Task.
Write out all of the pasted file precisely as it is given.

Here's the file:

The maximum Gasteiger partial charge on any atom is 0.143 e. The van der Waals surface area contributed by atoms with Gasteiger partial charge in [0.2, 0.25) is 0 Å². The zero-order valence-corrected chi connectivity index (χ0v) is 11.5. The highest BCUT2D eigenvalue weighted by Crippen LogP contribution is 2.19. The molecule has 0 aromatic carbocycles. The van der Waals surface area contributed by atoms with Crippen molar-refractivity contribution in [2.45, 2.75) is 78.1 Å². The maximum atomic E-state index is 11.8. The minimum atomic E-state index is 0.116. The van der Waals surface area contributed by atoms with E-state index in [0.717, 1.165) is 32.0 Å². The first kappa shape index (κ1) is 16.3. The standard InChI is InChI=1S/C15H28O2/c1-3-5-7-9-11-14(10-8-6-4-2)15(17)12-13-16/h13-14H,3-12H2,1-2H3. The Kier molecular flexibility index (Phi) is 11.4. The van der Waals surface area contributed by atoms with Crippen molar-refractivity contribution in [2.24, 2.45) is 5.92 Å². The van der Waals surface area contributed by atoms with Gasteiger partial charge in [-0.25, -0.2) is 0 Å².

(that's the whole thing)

The maximum Gasteiger partial charge on any atom is 0.143 e. The van der Waals surface area contributed by atoms with Gasteiger partial charge in [0.2, 0.25) is 0 Å². The zero-order valence-corrected chi connectivity index (χ0v) is 11.5. The highest BCUT2D eigenvalue weighted by Crippen LogP contribution is 2.19. The molecule has 0 aromatic carbocycles. The van der Waals surface area contributed by atoms with Crippen molar-refractivity contribution in [2.45, 2.75) is 78.1 Å². The maximum atomic E-state index is 11.8. The minimum atomic E-state index is 0.116. The van der Waals surface area contributed by atoms with E-state index in [0.717, 1.165) is 32.0 Å². The first kappa shape index (κ1) is 16.3. The standard InChI is InChI=1S/C15H28O2/c1-3-5-7-9-11-14(10-8-6-4-2)15(17)12-13-16/h13-14H,3-12H2,1-2H3. The Kier molecular flexibility index (Phi) is 11.4. The van der Waals surface area contributed by atoms with Crippen molar-refractivity contribution in [2.24, 2.45) is 5.92 Å². The van der Waals surface area contributed by atoms with Gasteiger partial charge in [-0.25, -0.2) is 0 Å².